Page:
“Thinking Outside The Box” Is This A Cliché Or Really Working?

By Mat-thys Fourie on Mar 25, 2015 4:25:00 PM

If you want to put fear in the hearts of IT Professionals, ask them to “think out of the box.” It is not that they cannot do it rather than the fact that they are not used to doing that in dealing with IT problems and Incidents.

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What Is Unique About This Fault?

By Mat-thys Fourie on Mar 11, 2015 4:26:00 PM

This will get you and your team to the core in minutes!

If you could not restore a service within three hours there is something unique about the fault being
experienced – do you know what it is?

It is a fair assumption that if you experience an incident that is typical and normally has typical causes then all you have to do is to find which cause is the culprit this time. An example would be when you cannot get logged in to your normal email service. You know from your own experience that only a few things could cause you to be unable to get access. You quickly check these normal factors until you have found the cause and “solved” the situation. 

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Who Has the Information in Incident Investigation?

By Mat-thys Fourie on Feb 25, 2015 5:59:19 PM

Simple Question, But Powerful!

One of the most important questions to ask yourself in attempting to solve an incident quickly, accurately and permanently is to ask the following three questions:

  1. What do you know about the incident?
  2. What don’t you know about the incident?
  3. How can you collaborate with whom that could provide you with this missing information?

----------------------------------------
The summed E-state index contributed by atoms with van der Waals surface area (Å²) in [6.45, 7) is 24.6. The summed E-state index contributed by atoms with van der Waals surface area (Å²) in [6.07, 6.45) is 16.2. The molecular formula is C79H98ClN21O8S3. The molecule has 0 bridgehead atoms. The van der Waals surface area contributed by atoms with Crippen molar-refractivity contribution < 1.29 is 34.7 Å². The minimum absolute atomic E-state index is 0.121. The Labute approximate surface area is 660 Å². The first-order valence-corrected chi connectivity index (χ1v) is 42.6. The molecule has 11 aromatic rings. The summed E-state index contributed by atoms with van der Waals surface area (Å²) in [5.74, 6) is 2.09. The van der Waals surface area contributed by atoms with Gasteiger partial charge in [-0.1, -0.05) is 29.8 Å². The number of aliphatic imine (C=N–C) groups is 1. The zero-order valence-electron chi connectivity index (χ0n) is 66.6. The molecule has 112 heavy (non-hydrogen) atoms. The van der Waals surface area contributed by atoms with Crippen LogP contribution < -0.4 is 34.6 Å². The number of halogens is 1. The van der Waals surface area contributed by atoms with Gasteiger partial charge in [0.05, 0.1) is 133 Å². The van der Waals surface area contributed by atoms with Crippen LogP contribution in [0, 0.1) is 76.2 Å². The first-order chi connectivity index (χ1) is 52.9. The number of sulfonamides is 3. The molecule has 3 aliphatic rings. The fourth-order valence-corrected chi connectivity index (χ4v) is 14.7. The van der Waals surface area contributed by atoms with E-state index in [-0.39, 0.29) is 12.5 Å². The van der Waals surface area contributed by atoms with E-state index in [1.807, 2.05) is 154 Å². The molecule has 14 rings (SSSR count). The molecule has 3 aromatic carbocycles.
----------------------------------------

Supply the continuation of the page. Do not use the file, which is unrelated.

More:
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How to Reconnect Head and Body During a Major Incident

By Mat-thys Fourie on Dec 3, 2014 5:57:00 PM

How do fighter pilots (top guns), firemen and other emergency workers deal with a crisis situation? They go onto “automatic mode” which was drilled into their psyche over a period of time…

Ever wondered why pilots are trained on simulators? They are trained to quickly ascertain a snapshot of what is happening and what is not happening. Based on these nanoseconds of bits of factual information they are trained to make “snap” deductions and produce the most appropriate actions.

There is another answer to my “WHY?” question and that is rooted in the physiological set-up of our bodies. When faced with a crisis situation our adrenalin pumps excessively and everything we do become an automatic reflex and not necessarily a rational response. We need to get the brain to reconnect to our bodies (including our speech) and the best way to do it is through a renewed intensive focus.

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Managing Stakeholder Expectations during a Major Incident

By Andrew Sauter on Oct 29, 2014 11:34:31 PM

One of the biggest challenges in running an incident management is managing the expectations of the Technical & Business stakeholders. Everyone is entitled to understand what happened, whats the impact, what the current status is and how long do we expect to have the issue. However, this is usually done in a sporadic way.

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